Goodlatte says he wants to make sure that businesses are protected from regulations in states where they do not reside. He said that his draft bill also makes it easier for brick-and-mortar retailers to compete with online businesses.
“We will continue to discuss the draft legislation and the issue as a whole with lawmakers and stakeholders,” he said.
Goodlatte isn't the only one with concerns over legislation like Noem and Enzi are offering. Other GOP lawmakers and fiscally conservative groups have also voiced concerns, and several Senate Dems in states without sales taxes voted against the 2013 bill.
Carl Szabo — senior policy counsel at NetChoice, which represents e-commerce businesses — said that he’s concerned that legislation like the 2013 bill would subject businesses to thousands of taxing jurisdictions and put them within the reach of multiple state tax auditors. That would be “enough to make it near-impossible for small businesses to compete online,” he said.
The competing approaches to the issue have led to little movement in Congress, frustrating those who want to help states collect online sales taxes.
Rep. Steve WomackStephen (Steve) Allen WomackFunding fight imperils National Guard ops Overnight Defense: 6B Pentagon spending bill advances | Navy secretary nominee glides through hearing | Obstacles mount in Capitol security funding fight GOP gambles with Pelosi in opposing Jan. 6 commission MORE (R-Ark.), a co-sponsor of Noem’s bill, said he’d “really like for leadership to ratchet up a little pressure on the authorizing committee to get something marked up.”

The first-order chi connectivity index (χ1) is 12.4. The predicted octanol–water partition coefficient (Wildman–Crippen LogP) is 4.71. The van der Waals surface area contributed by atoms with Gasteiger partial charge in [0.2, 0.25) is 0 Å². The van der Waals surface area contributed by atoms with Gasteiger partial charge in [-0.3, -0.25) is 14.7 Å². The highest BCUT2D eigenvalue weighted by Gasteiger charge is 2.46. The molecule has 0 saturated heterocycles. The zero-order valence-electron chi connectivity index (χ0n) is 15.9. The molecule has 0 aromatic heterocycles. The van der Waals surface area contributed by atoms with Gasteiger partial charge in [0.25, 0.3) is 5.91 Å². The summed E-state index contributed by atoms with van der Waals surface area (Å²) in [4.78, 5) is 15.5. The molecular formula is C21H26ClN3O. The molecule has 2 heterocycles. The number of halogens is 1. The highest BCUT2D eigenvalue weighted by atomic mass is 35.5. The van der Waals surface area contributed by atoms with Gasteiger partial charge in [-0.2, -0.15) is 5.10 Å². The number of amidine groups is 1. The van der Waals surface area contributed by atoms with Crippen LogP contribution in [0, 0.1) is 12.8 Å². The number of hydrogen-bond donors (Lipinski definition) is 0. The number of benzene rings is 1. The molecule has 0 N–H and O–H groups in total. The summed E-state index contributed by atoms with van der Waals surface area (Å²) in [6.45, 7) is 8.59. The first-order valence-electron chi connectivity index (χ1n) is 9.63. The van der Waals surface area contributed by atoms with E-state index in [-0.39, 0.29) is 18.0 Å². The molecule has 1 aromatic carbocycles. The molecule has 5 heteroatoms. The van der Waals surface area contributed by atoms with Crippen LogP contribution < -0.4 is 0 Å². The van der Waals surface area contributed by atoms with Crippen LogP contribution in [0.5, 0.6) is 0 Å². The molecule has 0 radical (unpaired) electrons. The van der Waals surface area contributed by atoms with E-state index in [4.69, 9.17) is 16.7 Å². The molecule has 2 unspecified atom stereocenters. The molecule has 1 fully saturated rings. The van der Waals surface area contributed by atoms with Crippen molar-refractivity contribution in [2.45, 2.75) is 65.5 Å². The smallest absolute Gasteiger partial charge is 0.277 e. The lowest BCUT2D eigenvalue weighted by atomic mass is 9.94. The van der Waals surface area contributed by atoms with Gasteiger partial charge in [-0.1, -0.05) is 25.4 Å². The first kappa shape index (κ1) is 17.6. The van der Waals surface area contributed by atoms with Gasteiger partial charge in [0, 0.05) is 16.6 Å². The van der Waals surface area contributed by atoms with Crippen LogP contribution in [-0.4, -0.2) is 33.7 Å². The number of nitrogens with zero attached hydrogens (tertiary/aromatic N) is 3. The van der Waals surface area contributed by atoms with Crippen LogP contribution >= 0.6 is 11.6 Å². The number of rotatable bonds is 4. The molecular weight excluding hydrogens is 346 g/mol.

With no sign the House Judiciary Committee will act soon, though, Womack said he thinks the Senate should take the lead, including online sales tax legislation in a broader measure and sending it over to the House.
For now, the sponsors of Noem’s bill have deliberately “kept it underneath the noise” of higher-profile issues such as healthcare, tax reform and the budget, and are “trying to let some of the dust settle in Washington before we move further ahead,” Womack said.
While Congress has been slow to act, states have been taking action on their own to mandate collection of sales taxes on online purchases.
Some believe the issue may ultimately be resolved by the Supreme Court.
They note the flurry of activity in the states and the fact that Justice Anthony Kennedy in a 2015 opinion said he wanted the court to reexamine the issue.
The most closely watched case stems from a law South Dakota enacted last year, after Kennedy’s opinion, that requires certain out-of-state online retailers to collect its sales taxes. The case is currently before the South Dakota Supreme Court. And if that court rules against South Dakota, the state is likely to petition the case to the U.S. Supreme Court.
Max Behlke, director of budget and tax policy for the National Conference of State Legislatures, said that if the Supreme Court overturns its 1992 ruling, state and local governments will probably no longer want Congress to provide a solution. They'll move to pass their own laws on collecting online sales taxes.
However, if the justices keep the 1992 ruling in place, states will have to find other sources of revenue besides sales taxes, he said.